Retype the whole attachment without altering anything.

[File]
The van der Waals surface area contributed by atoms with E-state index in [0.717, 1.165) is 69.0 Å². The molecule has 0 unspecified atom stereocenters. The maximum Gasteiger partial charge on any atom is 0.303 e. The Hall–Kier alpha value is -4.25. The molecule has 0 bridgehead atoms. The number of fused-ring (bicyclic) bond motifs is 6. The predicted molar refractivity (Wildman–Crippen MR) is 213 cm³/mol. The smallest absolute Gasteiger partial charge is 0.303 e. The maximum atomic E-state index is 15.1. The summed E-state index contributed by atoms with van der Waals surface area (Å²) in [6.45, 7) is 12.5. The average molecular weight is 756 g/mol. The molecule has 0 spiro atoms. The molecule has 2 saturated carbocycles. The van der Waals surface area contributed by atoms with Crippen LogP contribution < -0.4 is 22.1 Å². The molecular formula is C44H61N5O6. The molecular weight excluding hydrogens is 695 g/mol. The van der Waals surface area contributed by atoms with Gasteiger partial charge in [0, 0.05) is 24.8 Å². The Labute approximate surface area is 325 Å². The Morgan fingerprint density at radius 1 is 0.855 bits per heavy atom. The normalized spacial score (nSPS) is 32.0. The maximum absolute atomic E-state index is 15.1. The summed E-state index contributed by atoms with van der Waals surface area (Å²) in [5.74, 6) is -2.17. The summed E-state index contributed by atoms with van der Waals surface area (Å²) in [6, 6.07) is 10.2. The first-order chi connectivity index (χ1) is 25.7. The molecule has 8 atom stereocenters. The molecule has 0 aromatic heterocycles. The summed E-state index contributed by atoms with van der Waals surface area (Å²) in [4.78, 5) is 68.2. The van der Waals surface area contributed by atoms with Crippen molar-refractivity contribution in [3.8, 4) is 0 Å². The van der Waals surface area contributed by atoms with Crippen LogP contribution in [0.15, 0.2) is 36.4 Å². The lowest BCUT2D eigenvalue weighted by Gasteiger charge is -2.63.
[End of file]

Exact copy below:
The van der Waals surface area contributed by atoms with E-state index in [0.717, 1.165) is 69.0 Å². The molecule has 0 unspecified atom stereocenters. The maximum Gasteiger partial charge on any atom is 0.303 e. The Hall–Kier alpha value is -4.25. The molecule has 0 bridgehead atoms. The number of fused-ring (bicyclic) bond motifs is 6. The predicted molar refractivity (Wildman–Crippen MR) is 213 cm³/mol. The smallest absolute Gasteiger partial charge is 0.303 e. The maximum atomic E-state index is 15.1. The summed E-state index contributed by atoms with van der Waals surface area (Å²) in [6.45, 7) is 12.5. The average molecular weight is 756 g/mol. The molecule has 0 spiro atoms. The molecule has 2 saturated carbocycles. The van der Waals surface area contributed by atoms with Crippen LogP contribution < -0.4 is 22.1 Å². The molecular formula is C44H61N5O6. The molecular weight excluding hydrogens is 695 g/mol. The van der Waals surface area contributed by atoms with Gasteiger partial charge in [0, 0.05) is 24.8 Å². The Labute approximate surface area is 325 Å². The Morgan fingerprint density at radius 1 is 0.855 bits per heavy atom. The normalized spacial score (nSPS) is 32.0. The maximum absolute atomic E-state index is 15.1. The summed E-state index contributed by atoms with van der Waals surface area (Å²) in [5.74, 6) is -2.17. The summed E-state index contributed by atoms with van der Waals surface area (Å²) in [6, 6.07) is 10.2. The first-order chi connectivity index (χ1) is 25.7. The molecule has 8 atom stereocenters. The molecule has 0 aromatic heterocycles. The summed E-state index contributed by atoms with van der Waals surface area (Å²) in [4.78, 5) is 68.2. The van der Waals surface area contributed by atoms with Crippen molar-refractivity contribution in [3.8, 4) is 0 Å². The van der Waals surface area contributed by atoms with Crippen LogP contribution in [0.15, 0.2) is 36.4 Å². The lowest BCUT2D eigenvalue weighted by Gasteiger charge is -2.63.